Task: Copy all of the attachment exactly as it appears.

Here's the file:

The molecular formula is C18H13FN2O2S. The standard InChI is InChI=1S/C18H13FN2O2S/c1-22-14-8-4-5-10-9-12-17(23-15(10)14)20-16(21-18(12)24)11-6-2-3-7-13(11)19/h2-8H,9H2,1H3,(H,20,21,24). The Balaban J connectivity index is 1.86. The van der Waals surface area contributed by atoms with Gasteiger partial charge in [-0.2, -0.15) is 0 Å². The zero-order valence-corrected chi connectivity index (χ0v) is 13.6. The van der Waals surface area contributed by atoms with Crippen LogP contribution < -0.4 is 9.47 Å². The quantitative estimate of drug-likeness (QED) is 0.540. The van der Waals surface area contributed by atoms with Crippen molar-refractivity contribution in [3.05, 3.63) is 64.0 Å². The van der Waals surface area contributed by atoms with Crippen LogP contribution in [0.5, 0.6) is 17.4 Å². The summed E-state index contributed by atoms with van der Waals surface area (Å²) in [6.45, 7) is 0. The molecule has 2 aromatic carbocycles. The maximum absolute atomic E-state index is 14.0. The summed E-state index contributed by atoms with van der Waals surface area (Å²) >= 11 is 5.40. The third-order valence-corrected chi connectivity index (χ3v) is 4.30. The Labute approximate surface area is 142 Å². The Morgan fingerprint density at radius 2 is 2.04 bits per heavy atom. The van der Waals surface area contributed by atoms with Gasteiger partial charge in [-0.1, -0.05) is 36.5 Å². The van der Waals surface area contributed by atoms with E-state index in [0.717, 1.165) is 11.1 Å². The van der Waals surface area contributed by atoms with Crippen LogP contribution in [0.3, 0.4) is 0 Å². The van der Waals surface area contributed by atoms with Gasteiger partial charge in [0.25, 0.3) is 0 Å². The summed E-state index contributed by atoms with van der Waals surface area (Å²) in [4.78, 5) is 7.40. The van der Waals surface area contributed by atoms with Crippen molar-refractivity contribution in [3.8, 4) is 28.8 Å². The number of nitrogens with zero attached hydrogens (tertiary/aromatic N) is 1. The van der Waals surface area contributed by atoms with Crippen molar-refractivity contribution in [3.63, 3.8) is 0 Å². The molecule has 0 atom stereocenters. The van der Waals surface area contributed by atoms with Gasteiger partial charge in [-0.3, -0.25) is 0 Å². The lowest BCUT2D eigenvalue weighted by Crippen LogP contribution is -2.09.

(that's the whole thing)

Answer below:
The molecular formula is C18H13FN2O2S. The standard InChI is InChI=1S/C18H13FN2O2S/c1-22-14-8-4-5-10-9-12-17(23-15(10)14)20-16(21-18(12)24)11-6-2-3-7-13(11)19/h2-8H,9H2,1H3,(H,20,21,24). The Balaban J connectivity index is 1.86. The van der Waals surface area contributed by atoms with Gasteiger partial charge in [-0.2, -0.15) is 0 Å². The zero-order valence-corrected chi connectivity index (χ0v) is 13.6. The van der Waals surface area contributed by atoms with Crippen LogP contribution < -0.4 is 9.47 Å². The quantitative estimate of drug-likeness (QED) is 0.540. The van der Waals surface area contributed by atoms with Crippen molar-refractivity contribution in [3.05, 3.63) is 64.0 Å². The van der Waals surface area contributed by atoms with Crippen LogP contribution in [0.5, 0.6) is 17.4 Å². The summed E-state index contributed by atoms with van der Waals surface area (Å²) in [6.45, 7) is 0. The molecule has 2 aromatic carbocycles. The maximum absolute atomic E-state index is 14.0. The summed E-state index contributed by atoms with van der Waals surface area (Å²) >= 11 is 5.40. The third-order valence-corrected chi connectivity index (χ3v) is 4.30. The Labute approximate surface area is 142 Å². The Morgan fingerprint density at radius 2 is 2.04 bits per heavy atom. The van der Waals surface area contributed by atoms with Gasteiger partial charge in [-0.1, -0.05) is 36.5 Å². The van der Waals surface area contributed by atoms with E-state index in [0.717, 1.165) is 11.1 Å². The van der Waals surface area contributed by atoms with Crippen LogP contribution in [0.3, 0.4) is 0 Å². The van der Waals surface area contributed by atoms with Gasteiger partial charge in [0.25, 0.3) is 0 Å². The summed E-state index contributed by atoms with van der Waals surface area (Å²) in [4.78, 5) is 7.40. The van der Waals surface area contributed by atoms with Crippen molar-refractivity contribution in [3.8, 4) is 28.8 Å². The number of nitrogens with zero attached hydrogens (tertiary/aromatic N) is 1. The van der Waals surface area contributed by atoms with Crippen molar-refractivity contribution in [3.63, 3.8) is 0 Å². The molecule has 0 atom stereocenters. The van der Waals surface area contributed by atoms with Gasteiger partial charge in [-0.3, -0.25) is 0 Å². The lowest BCUT2D eigenvalue weighted by Crippen LogP contribution is -2.09.